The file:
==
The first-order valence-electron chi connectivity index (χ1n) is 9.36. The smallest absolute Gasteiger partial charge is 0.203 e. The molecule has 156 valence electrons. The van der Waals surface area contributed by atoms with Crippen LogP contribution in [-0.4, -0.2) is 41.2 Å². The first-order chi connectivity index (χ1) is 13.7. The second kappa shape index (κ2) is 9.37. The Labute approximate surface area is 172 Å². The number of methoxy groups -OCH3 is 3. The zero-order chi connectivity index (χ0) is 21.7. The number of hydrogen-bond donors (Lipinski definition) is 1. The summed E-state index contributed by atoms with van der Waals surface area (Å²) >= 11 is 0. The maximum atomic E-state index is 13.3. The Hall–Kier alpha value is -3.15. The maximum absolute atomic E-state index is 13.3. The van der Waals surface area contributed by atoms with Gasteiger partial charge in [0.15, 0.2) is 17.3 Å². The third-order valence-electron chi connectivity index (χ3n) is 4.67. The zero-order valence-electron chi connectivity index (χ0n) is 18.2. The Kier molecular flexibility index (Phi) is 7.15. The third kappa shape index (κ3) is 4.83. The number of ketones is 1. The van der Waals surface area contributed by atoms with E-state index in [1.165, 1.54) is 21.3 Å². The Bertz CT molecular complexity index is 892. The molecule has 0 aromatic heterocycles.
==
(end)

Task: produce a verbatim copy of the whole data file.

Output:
The first-order valence-electron chi connectivity index (χ1n) is 9.36. The smallest absolute Gasteiger partial charge is 0.203 e. The molecule has 156 valence electrons. The van der Waals surface area contributed by atoms with Crippen LogP contribution in [-0.4, -0.2) is 41.2 Å². The first-order chi connectivity index (χ1) is 13.7. The second kappa shape index (κ2) is 9.37. The Labute approximate surface area is 172 Å². The number of methoxy groups -OCH3 is 3. The zero-order chi connectivity index (χ0) is 21.7. The number of hydrogen-bond donors (Lipinski definition) is 1. The summed E-state index contributed by atoms with van der Waals surface area (Å²) >= 11 is 0. The maximum atomic E-state index is 13.3. The Hall–Kier alpha value is -3.15. The maximum absolute atomic E-state index is 13.3. The van der Waals surface area contributed by atoms with Gasteiger partial charge in [0.15, 0.2) is 17.3 Å². The third-order valence-electron chi connectivity index (χ3n) is 4.67. The zero-order valence-electron chi connectivity index (χ0n) is 18.2. The Kier molecular flexibility index (Phi) is 7.15. The third kappa shape index (κ3) is 4.83. The number of ketones is 1. The van der Waals surface area contributed by atoms with E-state index in [1.165, 1.54) is 21.3 Å². The Bertz CT molecular complexity index is 892. The molecule has 0 aromatic heterocycles.